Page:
‘Intelligent Design’ Poses continued threat to science
Article first published online: 3 JUN 2011
©2006. American Geophysical Union. All Rights Reserved.
Eos, Transactions American Geophysical Union
Volume 87, Issue 1, pages 1–2, 3 January 2006
How to Cite
2006), ‘Intelligent Design’ Poses continued threat to science, Eos Trans. AGU, 87(1), 1–2, doi:10.1029/2006EO010001.(
- Issue published online: 3 JUN 2011
- Article first published online: 3 JUN 2011
- Cited By
Science education in the United States has been the subject of more than usual attention, especially since 1 August 2005 when President George W. Bush stoked the fire by responding to a reporter's question about the teaching of ‘intelligent design’ (ID) in science classrooms by saying that “both sides ought to be properly taught…so people can understand what the debate is about.”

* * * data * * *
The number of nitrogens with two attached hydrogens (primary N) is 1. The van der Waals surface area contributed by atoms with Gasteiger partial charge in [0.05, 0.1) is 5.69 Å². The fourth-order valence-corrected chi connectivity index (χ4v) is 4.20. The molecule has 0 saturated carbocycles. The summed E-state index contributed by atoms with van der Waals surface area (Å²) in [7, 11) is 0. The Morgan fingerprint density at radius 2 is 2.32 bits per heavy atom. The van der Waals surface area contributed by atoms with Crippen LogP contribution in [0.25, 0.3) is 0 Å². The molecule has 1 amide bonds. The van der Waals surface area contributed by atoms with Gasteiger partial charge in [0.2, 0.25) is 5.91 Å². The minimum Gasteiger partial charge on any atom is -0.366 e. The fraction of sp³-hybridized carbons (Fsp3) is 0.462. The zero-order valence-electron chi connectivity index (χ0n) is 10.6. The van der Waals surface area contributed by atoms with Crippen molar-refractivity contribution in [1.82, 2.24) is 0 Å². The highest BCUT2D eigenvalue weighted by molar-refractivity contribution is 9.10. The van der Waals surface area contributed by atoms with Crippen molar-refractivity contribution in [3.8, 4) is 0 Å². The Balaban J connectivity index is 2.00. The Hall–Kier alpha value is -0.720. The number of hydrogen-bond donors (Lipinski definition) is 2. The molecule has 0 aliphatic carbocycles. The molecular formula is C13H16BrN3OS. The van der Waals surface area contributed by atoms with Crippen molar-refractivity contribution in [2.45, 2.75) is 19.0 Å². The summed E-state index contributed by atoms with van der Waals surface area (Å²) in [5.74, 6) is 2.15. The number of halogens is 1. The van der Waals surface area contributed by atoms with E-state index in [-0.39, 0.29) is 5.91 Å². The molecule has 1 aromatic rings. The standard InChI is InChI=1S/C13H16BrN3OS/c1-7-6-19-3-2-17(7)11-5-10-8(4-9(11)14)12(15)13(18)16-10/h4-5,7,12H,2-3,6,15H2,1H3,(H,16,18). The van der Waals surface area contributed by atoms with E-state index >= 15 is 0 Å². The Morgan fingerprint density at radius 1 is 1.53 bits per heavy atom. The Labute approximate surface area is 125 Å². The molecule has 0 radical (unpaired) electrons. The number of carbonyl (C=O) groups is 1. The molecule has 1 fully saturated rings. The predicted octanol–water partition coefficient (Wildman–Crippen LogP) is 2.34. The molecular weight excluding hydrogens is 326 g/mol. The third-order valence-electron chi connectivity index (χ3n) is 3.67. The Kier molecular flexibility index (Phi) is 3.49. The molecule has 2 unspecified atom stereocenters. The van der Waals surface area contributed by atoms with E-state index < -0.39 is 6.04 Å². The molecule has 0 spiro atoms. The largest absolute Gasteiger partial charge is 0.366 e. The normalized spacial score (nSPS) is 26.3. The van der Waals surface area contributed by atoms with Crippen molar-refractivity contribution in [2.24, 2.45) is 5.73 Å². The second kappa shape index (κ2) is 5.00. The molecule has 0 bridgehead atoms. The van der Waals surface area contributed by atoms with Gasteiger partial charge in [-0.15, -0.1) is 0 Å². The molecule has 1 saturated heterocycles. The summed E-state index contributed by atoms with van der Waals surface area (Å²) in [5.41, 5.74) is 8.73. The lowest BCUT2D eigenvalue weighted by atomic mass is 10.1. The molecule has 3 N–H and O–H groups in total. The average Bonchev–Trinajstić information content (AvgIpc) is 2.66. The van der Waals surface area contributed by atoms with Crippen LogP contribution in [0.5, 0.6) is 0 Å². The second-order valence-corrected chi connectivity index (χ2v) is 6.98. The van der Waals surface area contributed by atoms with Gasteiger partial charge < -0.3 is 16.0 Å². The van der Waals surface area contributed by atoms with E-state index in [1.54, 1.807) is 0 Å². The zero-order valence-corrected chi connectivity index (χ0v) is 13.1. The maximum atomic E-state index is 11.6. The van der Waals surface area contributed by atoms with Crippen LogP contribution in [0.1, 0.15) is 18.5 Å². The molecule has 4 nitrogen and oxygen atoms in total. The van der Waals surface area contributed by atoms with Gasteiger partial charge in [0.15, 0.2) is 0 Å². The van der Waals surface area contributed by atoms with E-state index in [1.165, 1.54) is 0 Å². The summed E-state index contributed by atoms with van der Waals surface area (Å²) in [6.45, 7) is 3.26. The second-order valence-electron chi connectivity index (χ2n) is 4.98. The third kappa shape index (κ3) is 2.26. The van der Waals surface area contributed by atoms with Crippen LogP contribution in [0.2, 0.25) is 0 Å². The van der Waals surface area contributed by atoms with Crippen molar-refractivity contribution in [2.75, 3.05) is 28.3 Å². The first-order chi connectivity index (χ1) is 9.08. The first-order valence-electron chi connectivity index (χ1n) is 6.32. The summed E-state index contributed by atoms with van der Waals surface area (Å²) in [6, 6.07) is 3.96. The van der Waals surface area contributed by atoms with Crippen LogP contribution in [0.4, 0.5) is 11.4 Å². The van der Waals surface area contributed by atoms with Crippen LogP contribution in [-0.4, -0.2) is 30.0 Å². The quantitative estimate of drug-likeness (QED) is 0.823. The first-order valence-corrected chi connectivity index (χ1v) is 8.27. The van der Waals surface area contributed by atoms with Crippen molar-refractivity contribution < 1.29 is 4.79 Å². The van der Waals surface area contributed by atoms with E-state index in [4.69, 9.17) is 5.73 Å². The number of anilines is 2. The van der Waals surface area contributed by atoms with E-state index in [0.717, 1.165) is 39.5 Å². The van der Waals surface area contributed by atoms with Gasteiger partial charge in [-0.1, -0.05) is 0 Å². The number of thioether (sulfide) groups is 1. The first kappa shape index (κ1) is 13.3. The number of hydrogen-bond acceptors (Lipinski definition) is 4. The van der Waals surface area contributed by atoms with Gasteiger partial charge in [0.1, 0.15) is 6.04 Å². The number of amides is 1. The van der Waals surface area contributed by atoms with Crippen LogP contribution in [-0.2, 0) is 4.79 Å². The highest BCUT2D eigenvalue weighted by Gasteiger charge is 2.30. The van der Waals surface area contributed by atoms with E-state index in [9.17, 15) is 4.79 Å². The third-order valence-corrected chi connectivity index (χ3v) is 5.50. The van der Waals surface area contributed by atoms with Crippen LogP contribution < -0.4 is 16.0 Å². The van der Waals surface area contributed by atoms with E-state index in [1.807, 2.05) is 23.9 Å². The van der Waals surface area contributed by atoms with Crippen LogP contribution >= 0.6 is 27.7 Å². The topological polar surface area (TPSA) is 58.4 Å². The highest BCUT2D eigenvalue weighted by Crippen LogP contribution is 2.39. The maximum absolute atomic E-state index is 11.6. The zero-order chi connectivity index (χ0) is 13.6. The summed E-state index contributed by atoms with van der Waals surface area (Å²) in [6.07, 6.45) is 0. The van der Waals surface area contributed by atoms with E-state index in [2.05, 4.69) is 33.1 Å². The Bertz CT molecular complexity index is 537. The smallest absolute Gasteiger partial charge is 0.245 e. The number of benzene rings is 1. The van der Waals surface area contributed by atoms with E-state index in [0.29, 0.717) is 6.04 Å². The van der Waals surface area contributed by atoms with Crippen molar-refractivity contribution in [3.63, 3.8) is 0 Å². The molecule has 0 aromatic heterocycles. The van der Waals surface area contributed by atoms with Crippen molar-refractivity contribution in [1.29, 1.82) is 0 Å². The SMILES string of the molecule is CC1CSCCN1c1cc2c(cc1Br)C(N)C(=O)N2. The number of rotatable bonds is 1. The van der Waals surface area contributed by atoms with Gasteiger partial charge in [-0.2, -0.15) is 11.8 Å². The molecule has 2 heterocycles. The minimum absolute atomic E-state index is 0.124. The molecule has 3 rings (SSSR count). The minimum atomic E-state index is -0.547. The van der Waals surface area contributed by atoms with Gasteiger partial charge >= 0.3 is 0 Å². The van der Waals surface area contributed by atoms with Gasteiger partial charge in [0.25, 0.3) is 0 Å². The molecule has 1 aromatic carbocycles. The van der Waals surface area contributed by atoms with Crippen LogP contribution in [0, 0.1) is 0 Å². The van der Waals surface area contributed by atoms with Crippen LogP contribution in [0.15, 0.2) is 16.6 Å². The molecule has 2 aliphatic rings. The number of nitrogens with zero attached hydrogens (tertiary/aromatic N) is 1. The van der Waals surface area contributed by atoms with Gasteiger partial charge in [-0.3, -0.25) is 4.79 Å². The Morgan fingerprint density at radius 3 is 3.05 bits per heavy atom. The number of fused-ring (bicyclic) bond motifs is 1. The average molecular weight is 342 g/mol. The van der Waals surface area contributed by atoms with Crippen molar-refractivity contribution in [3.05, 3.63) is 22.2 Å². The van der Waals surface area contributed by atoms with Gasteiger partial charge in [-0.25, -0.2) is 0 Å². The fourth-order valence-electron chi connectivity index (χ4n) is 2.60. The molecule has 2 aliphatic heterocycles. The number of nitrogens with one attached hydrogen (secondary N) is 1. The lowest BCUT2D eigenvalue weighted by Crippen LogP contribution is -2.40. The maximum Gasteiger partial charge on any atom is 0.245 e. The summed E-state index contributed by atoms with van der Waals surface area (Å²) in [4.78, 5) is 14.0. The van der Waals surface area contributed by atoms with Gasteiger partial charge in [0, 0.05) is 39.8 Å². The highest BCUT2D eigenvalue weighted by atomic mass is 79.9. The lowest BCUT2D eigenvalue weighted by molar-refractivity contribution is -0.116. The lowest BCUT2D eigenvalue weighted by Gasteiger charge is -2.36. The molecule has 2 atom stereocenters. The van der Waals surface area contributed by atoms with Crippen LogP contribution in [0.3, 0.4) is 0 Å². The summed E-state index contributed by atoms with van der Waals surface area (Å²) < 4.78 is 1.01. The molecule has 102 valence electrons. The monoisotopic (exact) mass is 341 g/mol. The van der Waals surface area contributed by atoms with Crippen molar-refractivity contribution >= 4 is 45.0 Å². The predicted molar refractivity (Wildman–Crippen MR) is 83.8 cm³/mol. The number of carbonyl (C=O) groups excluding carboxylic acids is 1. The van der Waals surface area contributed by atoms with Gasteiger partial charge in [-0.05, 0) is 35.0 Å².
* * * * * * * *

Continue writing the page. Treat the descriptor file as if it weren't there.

Prior to the 20 December 2005 ruling against the teaching of ID in public schools, by U.S. District Judge John E. Jones III in the Pennsylvania case Kitzmiller v. Dover Area School District, anti-evolutionists and ID proponents seemed to be enjoying a new momentum in the aftermath of President Bush's statements. William Dembski, senior fellow with the Discovery Institute's Center for the Renewal of Science and Culture in Seattle, Wash., a group that supports intelligent design, wrote on 4 August 2005 at http://www.designinference.com that President Bush “is to be commended for his courage, wisdom, and foresight” for supporting the teaching of ID alongside evolution.